09 SES 08 C, Assessing Religious Education and the Implementation of Sustainable Development Education
Parallel Paper Session
In recent decades—in the light of 9/11 events in America and its impact on religion and politics in the world—Religious (RE) has become a curriculum area of interest particularly in Western societies where it seen as a subject well placed to inform and inculcate in children about merits of common citizenship (Conroy and Davis 2008; Jackson 2007). However, while in this endeavor many aspects of RE have been subject to critical examination including in major funded projects (see Weisse 2007), the issue of assessment in RE remains a subject that has received little attention in the discourse (Blaylock 2000; Fancourt 2005). As a school subject, RE is difficult to assess not least due to disagreements over what to assess, how this should be done (Hargreaves 1995) and even whether it is possible or even desirable to assess the subject (Hand 2006).
Problems of assessment in RE are directly related to the contested aims of RE: (a) teaching cognitive facts about religions (Smart 1984), (b) teaching for religious commitment (Baker 2001) and (c) teaching about religious knowledge as much as about religious commitment (von Brömssen and Olgaç 2010). In Scotland, this debate is polarised between the way RE is offered in the two sectors of public education, namely, denominational (largely Catholic) and non-denominational. While in both sectors pedagogy is based on a (Christian) neo-confessional framework, the major difference lies in what each of the sectors emphasises. In Catholic denominational schools RE emphasizes faith development while in non-denominational schools RE (known by the nomenclature ‘Religious and Moral Education’ (hereinafter RME)) adopts a phenomenological approach (Rodger 2003).
This paper is concerned with assessment issues in non-denominational RE (i.e. RME) in Scotland in the light of the new 3-18 ‘Curriculum for Excellence’ (CfE) programme which was introduced in 2009. The moderation project focused on during this paper, had three specific aims: (a) to capture and record best practices in RME, (b) to assess the extent to which teaching, learning and assessment in RME has improved in the light of curriculum improvements in the subject from the previous curricular guidelines to the current CfE and (c) using CfE framework, to examine effective assessment strategies in RME.
This work is of interest and value not only to Scotland but to other countries as well due to the fact that the analysis of the data reveals a number of issues that impact adversely on good assessment practices in RME. While the findings are specific to Scotland, they may also inform the wider debate on similar challenges schools in other national contexts face in assessing RME, and crucially what measures can be undertaken to address the shortcomings.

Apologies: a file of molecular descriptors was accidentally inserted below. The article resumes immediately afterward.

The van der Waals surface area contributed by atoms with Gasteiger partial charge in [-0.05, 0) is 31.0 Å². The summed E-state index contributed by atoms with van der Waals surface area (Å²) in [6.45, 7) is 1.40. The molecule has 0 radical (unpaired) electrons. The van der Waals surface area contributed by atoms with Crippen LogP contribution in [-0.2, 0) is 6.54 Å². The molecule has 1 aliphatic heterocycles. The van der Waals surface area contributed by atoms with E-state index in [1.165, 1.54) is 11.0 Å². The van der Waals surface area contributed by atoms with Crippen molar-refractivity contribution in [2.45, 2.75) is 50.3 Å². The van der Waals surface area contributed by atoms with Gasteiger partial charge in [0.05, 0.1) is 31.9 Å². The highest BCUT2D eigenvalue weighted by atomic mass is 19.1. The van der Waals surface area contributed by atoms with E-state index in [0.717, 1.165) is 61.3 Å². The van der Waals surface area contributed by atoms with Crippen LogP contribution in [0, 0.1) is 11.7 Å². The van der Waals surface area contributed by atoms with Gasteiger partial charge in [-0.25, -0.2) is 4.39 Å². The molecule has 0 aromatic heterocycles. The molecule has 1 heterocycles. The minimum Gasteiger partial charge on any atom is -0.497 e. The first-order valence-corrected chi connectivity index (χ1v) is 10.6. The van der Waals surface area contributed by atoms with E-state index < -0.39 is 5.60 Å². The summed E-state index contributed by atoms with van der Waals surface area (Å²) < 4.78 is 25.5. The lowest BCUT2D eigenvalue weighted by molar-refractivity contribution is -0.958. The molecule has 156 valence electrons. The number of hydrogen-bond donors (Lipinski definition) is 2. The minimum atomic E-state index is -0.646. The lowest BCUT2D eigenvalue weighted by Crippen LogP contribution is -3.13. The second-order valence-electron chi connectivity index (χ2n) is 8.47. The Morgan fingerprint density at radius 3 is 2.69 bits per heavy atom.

Baker, D. G. (2001). "Future of Homemakers and Feminist Awakenings: Autoethnography as a Method in Theological Education and Research." Religious Education, 96(3), 395-407. Blaylock, L. (2000). "Issues in Achievement and Assessment in Religious Education in England: Which Way Should We Turn?" British Journal of Religious Education, 23(1), 45-58. Conroy, J., and Davis, R. (2008). "Citizenship, education and the claims of religious literacy", in M. Peters, A. Britton, and H. Blee, (eds.), Global Citizeship Education: Philosophy, Theory and Pedagogy. Rotterdam & Taipei: Sense Publishers, pp. 187-203. Fancourt, N. (2005). "Challenges for self‐assessment in religious education." British Journal of Religious Education, 27(2), 115-125. Hand, M. (2006). Is Religious Education Possible?, London: Continuum. Hargreaves, D. H. (1995). "School Culture, School Effectiveness and School Improvement." School Effectiveness and School Improvement, 6(1), 23-46. Jackson, R. (2007). "European institutions and the contribution of studies of religious diversity to education for democratic citizenship." Religion and Education in Europe: Developments, contexts and debates, 27–56. Rodger, A. (2003). "Religious Education", in T. G. K. Bryce and W. M. Humes, (eds.), Scottish Education: Second Education - Post-Devolution. Edinburgh: Edinburgh University Press, pp. 600-605. Smart, N. (1984). "The Scientific Study of Religion in its Plurality." Contemporary Approaches to the Study of Religion: The humanities, 365. von Brömssen, K., and Olgaç, C. R. (2010). "Intercultural education in Sweden through the lenses of the national minorities and of religious education." Intercultural Education, 21(2), 121-135. Weisse, W. (2007). "The European Research Project on Religion and Education (REDCo): An Introduction", in R. Jackon, S. Miedena, W. W. Weisee, and J. Willaime, (eds.), Religious Education in Europe: Developments, Contexts and Debates. New York & Berlin: Waxman Muster, pp. 9-25.
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